Tag Archives: Russia

Things I Learned this Week

Among the things I learned this week:
* Historically, New England Roast meant a light roasted coffee. (Courtesy: Coffee Review)

* Starting with World War I and then because of the revolution, scientific research journals didn’t reach Russia again until 1921. (Courtesy: Ron Cowen’s Gravity’s Century).

* Bitflipping due to extraterrestrial causes. (Courtesy: ZS)

Things I Learned this Week

Among the things I learned this week:
* Ulyana Sergeenko is a Russian designer with an incredible collection. The dresses, particularly the short ones, are fantastic. The shoe pairings are abysmal, though. (Courtesy: Russian Vogue, via Not Couture)

* The existence of halal cosmetics, and their attractiveness for vegetarians/vegans. (Courtesy: can’t remember, but The New Inquiry)

* Charlie Chaplin’s birth is shrouded in mystery and government absurdity. (Courtesy: New York Times)

* The term “bistro” may have developed from the Russian occupation of Paris in the early 19th century, when Russian soldiers would shout “быстро!” (quickly!). There is an alternative etymology, though, that involves coffee. (Courtesy: New Inquiry)

* “Roman writers subscribed to the idea of imitatio: they viewed their role as emulating and reworking earlier masterpieces. It wasn’t until the Romantic era, which introduced the notion of the author as solitary genius, that originality came to be viewed as the paramount literary virtue.” (Courtesy: New Yorker)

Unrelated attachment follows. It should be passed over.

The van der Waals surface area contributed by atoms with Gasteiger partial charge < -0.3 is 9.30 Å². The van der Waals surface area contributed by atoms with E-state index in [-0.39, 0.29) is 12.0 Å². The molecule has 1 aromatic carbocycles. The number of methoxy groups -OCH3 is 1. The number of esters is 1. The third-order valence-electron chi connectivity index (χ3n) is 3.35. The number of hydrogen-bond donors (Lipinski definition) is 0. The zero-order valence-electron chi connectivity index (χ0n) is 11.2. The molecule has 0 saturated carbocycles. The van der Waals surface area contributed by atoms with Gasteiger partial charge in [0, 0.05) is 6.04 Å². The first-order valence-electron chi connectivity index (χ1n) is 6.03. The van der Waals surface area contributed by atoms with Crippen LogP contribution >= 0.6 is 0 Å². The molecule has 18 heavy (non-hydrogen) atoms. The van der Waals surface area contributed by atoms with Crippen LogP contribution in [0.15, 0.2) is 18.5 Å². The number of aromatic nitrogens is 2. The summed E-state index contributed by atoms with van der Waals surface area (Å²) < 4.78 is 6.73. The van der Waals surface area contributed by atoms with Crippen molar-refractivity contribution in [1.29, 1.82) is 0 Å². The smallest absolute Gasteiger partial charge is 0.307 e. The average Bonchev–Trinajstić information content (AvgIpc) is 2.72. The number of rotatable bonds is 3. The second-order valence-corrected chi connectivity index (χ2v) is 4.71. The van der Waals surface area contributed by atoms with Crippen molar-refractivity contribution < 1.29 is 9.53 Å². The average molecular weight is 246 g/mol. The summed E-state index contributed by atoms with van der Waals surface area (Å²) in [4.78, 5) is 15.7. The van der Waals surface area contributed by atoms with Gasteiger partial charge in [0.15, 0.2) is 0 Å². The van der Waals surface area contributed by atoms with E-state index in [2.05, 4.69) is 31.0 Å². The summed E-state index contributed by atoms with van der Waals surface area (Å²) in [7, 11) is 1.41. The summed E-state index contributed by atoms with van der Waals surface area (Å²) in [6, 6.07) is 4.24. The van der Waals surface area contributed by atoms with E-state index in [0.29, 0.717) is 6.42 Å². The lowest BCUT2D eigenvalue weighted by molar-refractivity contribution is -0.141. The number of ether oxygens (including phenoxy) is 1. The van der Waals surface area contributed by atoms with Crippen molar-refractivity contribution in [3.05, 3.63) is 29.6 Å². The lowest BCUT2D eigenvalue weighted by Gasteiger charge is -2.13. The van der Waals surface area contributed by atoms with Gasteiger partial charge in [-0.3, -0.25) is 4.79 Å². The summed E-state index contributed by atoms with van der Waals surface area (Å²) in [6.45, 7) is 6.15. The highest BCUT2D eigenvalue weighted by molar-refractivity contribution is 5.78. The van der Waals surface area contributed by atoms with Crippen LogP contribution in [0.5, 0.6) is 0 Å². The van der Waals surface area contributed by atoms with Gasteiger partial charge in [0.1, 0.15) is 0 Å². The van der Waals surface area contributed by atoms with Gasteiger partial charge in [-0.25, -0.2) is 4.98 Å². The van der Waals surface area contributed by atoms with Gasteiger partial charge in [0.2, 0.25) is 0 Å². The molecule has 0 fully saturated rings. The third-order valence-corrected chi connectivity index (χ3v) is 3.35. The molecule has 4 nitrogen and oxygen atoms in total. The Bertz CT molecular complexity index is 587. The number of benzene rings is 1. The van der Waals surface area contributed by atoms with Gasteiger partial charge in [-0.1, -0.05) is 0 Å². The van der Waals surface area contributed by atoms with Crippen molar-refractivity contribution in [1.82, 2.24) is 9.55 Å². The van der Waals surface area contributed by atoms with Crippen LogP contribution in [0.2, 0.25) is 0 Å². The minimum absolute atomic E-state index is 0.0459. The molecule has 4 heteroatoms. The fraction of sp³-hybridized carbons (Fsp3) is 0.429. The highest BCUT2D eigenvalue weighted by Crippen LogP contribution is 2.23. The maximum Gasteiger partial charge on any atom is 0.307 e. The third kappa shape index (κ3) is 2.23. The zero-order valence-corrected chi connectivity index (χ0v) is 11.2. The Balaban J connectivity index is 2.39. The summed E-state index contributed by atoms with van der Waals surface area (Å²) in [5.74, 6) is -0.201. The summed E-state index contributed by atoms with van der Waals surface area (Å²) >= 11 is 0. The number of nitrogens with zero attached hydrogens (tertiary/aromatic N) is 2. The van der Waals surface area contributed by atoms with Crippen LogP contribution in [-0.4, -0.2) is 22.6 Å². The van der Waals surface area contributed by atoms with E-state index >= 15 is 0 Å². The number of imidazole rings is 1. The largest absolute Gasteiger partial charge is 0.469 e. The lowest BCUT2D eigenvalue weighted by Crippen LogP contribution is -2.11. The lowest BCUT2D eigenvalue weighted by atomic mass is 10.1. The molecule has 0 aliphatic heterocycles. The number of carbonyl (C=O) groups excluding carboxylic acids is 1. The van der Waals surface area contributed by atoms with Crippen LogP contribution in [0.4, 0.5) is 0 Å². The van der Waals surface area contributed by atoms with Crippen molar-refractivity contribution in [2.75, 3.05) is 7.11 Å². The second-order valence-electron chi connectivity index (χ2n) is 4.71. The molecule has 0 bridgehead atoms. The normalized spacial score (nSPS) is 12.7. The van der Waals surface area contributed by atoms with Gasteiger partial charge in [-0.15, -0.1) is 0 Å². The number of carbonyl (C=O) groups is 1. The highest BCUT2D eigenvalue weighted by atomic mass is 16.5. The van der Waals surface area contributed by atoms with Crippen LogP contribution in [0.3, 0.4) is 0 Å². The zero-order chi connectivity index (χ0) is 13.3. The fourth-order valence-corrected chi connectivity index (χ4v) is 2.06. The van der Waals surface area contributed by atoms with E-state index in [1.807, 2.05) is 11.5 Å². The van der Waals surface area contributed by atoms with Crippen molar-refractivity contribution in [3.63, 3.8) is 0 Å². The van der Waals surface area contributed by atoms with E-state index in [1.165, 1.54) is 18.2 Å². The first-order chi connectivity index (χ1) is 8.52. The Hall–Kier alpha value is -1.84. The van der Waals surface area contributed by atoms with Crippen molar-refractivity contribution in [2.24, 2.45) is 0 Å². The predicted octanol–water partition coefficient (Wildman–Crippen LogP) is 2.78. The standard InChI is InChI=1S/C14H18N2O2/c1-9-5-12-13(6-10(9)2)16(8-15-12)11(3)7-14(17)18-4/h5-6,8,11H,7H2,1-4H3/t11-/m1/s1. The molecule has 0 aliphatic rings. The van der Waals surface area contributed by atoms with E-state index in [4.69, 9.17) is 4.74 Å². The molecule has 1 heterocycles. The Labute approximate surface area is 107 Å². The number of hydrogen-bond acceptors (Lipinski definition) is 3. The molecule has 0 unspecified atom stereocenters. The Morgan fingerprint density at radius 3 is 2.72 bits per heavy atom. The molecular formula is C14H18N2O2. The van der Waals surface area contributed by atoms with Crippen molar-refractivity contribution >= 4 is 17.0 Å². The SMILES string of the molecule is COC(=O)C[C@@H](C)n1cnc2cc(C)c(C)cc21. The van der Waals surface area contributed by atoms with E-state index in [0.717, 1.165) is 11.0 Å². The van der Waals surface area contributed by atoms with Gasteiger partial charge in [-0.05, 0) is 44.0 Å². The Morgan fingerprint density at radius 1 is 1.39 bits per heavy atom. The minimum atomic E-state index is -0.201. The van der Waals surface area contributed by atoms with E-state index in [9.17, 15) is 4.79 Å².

Vostok 2010 and Russia’s Move East

This RES Russian Analytical Digest article by Simon Saradzhyan (pdf version) is interesting:

The East-2010 War Game: Who Are Russia’s Potential Foes?
In June 2010 the Russian armed forces will stage an op-
erational-strategic exercise dubbed Vostok-2010 (East-
2010) that will become “the main combat-training event”
of 2010, according to a recent Defense Ministry press
release. Thousands of soldiers from the Army (includ-
ing the Chemical, Biological, Radiological, and Nuclear
Protection Forces) Navy, Air Force, Airborne Troops and
other elements of the Russian armed forces will partic-
ipate in the joint exercise staged by the Far Eastern and
Siberian Military Districts. While these two eastern dis-
tricts and the fleet will play the lead role in the game,
Vostok-2010 will also involve forces and assets from other
military districts and all of Russia’s four fleets, including
submarines, according to senior commanders. Russia’s
long-range aviation and the Ministry of Interior Affairs’
interior Troops will also participate in the war game.

The importance given to Vostok-2010 marks a significant
change from the recent past. More often than not, it is the
Zapad (West) exercise, which simulates a Russian war with
NATO, that concludes the Russian armed forces’ combat
training season. That was the case last year when tens of
thousands of troops participated in Zapad-2009, which
featured large-scale operations in western Russia and
Belarus, including beach landings and a simulated nuclear

But this year Vostok will mark the apogee of
Russian military training, according to commander of
the Ground Forces Col. General Alexander Postnikov.
President Dmitry Medvedev has already promised to
attend the war-game, during which troops will test
the new chain of command (military district-opera-
tional command-brigade) and practice re-deployment
from one region to another, chief of the General Staff
Army General Nikolai Makarov told RIA Novosti on
January 15.

The one comment I offer is that the rest of the article fails to discuss–and there are a number of approaches to take–Russia’s move to a professional army. Doing so would start a number of interesting conversations.